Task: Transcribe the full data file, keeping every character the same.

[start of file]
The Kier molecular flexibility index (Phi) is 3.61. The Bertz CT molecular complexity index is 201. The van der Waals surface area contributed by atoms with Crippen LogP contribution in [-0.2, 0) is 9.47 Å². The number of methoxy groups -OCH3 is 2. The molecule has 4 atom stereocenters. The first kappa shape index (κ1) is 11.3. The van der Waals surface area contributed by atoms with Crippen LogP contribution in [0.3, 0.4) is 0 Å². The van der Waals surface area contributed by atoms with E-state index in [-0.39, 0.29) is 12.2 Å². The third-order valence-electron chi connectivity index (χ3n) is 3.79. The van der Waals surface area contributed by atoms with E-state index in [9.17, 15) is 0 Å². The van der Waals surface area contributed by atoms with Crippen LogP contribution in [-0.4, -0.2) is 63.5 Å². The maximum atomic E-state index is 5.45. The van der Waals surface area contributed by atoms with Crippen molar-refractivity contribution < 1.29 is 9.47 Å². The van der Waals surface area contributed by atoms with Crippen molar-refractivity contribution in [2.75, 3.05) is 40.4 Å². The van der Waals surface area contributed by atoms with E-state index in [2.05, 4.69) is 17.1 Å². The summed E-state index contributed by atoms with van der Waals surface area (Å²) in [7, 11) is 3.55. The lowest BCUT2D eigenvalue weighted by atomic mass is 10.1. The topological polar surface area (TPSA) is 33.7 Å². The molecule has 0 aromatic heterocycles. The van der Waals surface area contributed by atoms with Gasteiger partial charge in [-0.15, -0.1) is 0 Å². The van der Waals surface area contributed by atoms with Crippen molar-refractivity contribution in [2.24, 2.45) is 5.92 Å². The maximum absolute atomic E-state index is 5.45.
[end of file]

The Kier molecular flexibility index (Phi) is 3.61. The Bertz CT molecular complexity index is 201. The van der Waals surface area contributed by atoms with Crippen LogP contribution in [-0.2, 0) is 9.47 Å². The number of methoxy groups -OCH3 is 2. The molecule has 4 atom stereocenters. The first kappa shape index (κ1) is 11.3. The van der Waals surface area contributed by atoms with Crippen LogP contribution in [0.3, 0.4) is 0 Å². The van der Waals surface area contributed by atoms with E-state index in [-0.39, 0.29) is 12.2 Å². The third-order valence-electron chi connectivity index (χ3n) is 3.79. The van der Waals surface area contributed by atoms with E-state index in [9.17, 15) is 0 Å². The van der Waals surface area contributed by atoms with Crippen LogP contribution in [-0.4, -0.2) is 63.5 Å². The maximum atomic E-state index is 5.45. The van der Waals surface area contributed by atoms with Crippen molar-refractivity contribution < 1.29 is 9.47 Å². The van der Waals surface area contributed by atoms with Crippen molar-refractivity contribution in [2.75, 3.05) is 40.4 Å². The van der Waals surface area contributed by atoms with E-state index in [2.05, 4.69) is 17.1 Å². The summed E-state index contributed by atoms with van der Waals surface area (Å²) in [7, 11) is 3.55. The lowest BCUT2D eigenvalue weighted by atomic mass is 10.1. The topological polar surface area (TPSA) is 33.7 Å². The molecule has 0 aromatic heterocycles. The van der Waals surface area contributed by atoms with Gasteiger partial charge in [-0.15, -0.1) is 0 Å². The van der Waals surface area contributed by atoms with Crippen molar-refractivity contribution in [2.24, 2.45) is 5.92 Å². The maximum absolute atomic E-state index is 5.45.